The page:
The blogosphere was abuzz last week about a YouTube video (called "United Breaks Guitars") complaining about a bad customer service experience with United Airlines that allegedly caused United Airlines' stock price to drop 10% costing shareholders a reported $180 million!
The PR fiasco suffered by United Airlines as a result of the video raises the question of how law firms should deal with negative references that show up online. As an example, we are aware of one firm that, when you plug their name into Google, some of top references in the search results include news about a major malpractice lawsuit against the firm, associate layoffs, and other negative items.
How does a law firm deal with negative references in Google search results? As explained by SEOMoz (a leading SEO resource), an online reputation management program has 3 components:
1. Identify which search queries (keywords) produce prominently listed, undesirable results (typically, we only care about the top 10 results or so on Page 1).
2. Create positive content on multiple sites with the intention of outranking the negative content (remember that, in general, Google will only list a maximum of two pages from a single domain on a given results page).
3. Optimize the positive pages with content and links to achieve rankings higher than the negative content, thus "pushing it down" to the 2nd page of results (or further).
However, as SEOMoz concedes, this is easier said than done due to certain algorithmic biases in Google's search engine tending to show a variety of different search results in response to a query.
How might a law firm implement such an online reputation repair campaign? Taking the case of the law firm with a negative reference problem discussed at the beginning of this post, here are a couple of strategies that can be followed:
1. Provide “link” support to existing “positive” references (since the number of links pointing to a particular site (known as “inbound” links) is one of the criteria that Google uses to rank a website. Additionally, the hyperlinks to existing websites with postive content should include the name of the firm, which tells Google that the destination websites are relevant to a search for that firm.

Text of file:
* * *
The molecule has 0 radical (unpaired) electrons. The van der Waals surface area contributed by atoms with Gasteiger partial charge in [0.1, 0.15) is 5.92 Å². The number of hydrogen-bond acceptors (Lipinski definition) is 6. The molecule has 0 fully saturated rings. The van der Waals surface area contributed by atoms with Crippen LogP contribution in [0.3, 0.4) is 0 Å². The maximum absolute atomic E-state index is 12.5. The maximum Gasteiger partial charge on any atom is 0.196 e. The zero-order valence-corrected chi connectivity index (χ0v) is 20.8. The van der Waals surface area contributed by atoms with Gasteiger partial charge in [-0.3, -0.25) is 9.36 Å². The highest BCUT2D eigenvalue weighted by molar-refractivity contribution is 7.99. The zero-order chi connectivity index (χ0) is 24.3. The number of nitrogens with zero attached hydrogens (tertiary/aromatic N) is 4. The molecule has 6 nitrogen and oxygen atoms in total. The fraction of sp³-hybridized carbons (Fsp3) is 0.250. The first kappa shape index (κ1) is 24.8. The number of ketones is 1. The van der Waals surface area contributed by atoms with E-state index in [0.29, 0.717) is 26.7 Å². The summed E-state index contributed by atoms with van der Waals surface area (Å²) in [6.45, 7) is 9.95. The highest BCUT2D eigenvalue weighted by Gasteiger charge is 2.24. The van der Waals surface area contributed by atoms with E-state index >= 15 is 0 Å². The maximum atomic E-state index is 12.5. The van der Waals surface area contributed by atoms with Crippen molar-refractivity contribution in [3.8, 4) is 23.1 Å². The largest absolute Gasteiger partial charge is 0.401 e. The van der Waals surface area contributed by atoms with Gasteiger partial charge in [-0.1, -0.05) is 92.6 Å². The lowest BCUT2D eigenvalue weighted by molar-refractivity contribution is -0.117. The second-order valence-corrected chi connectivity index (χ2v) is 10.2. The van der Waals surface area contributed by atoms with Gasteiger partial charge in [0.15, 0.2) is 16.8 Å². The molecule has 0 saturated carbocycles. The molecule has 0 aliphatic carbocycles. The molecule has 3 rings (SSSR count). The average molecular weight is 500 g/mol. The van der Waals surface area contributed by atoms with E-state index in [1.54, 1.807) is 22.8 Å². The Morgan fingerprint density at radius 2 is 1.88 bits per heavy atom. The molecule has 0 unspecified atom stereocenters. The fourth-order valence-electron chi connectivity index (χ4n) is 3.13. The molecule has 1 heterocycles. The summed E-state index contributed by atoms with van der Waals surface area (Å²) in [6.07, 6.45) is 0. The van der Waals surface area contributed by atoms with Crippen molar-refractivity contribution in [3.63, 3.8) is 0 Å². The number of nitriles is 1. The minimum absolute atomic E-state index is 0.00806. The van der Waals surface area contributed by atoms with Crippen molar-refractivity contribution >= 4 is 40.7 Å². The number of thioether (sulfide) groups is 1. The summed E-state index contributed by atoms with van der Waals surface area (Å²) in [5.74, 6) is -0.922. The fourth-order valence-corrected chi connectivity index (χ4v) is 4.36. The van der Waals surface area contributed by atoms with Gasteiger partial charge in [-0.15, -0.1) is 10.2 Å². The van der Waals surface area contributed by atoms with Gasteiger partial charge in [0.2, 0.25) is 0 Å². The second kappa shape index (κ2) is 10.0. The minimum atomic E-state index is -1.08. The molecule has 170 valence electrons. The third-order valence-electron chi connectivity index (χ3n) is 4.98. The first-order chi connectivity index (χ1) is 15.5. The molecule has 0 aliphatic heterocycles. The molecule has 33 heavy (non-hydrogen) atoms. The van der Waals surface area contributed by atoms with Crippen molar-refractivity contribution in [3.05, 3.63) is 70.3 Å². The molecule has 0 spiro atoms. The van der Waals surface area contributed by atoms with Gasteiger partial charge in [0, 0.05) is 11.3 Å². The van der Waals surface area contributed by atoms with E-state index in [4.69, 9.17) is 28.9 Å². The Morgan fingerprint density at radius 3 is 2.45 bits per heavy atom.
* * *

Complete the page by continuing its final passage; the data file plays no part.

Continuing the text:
In other words, one effective online reputation strategy is to nudge up existing “positive” references on other websites by pointing links at them with optimized anchor text. Ideally, those other sites would be “trusted” domains such as a Wikipedia entry, LinkedIn profiles, a directory of jobs on Monster.com, and any other well known sites where the firm has a presence.
2. Add new firm-related content on authoritative domains favored by Google such as Facebook, LinkedIn, Twitter, JD Supra, FindLaw and other widely used content portals. In this way, a firm leverages the pre-existing strength of these domains for getting their content crawled and indexed by Google on a priority basis, and leans on the "authoritative domain" bias that Google shows in their rankings.
3. Distribute “positive” online press releases targeted at sites currently displaying “negative” content. The firm can issue online press releases concerning “buzzworthy” accomplishments, events and other firm news that will get picked up by major media and wire services. The goal is to trigger news coverage on sites now displaying “negative” content. Generally, the most recent news item that matches the firm's name will replace the existing negative item in the search results since Google favors content currency.
4. Launch one or more “niche” blogs. Search engines love blogs because blogs deliver what search engines want: regularly updated and targeted content that is rich with keywords and attracts many inbound links. Launching one or more blogs focusing on specialized practice areas at custom domain names, and then referencing the firm's name in key content areas (e.g., title and description tags), provides Google with yet additional positive references to display.
5. Develop a recruiting website under the firm's name on a separate domain name.
6. Deploy video content that can potentially get listed in vertical results. Creating video content relevant to the firm and publishing to YouTube and other video sharing sites should get picked up by Google, which often mixes in video results with text results.
These are just some of the key strategies to addresss negative references to a firm in Google.
To learn more, download our online reputation management for law firms brochure.
Click here to read further online reputation management strategies on SEOMoz.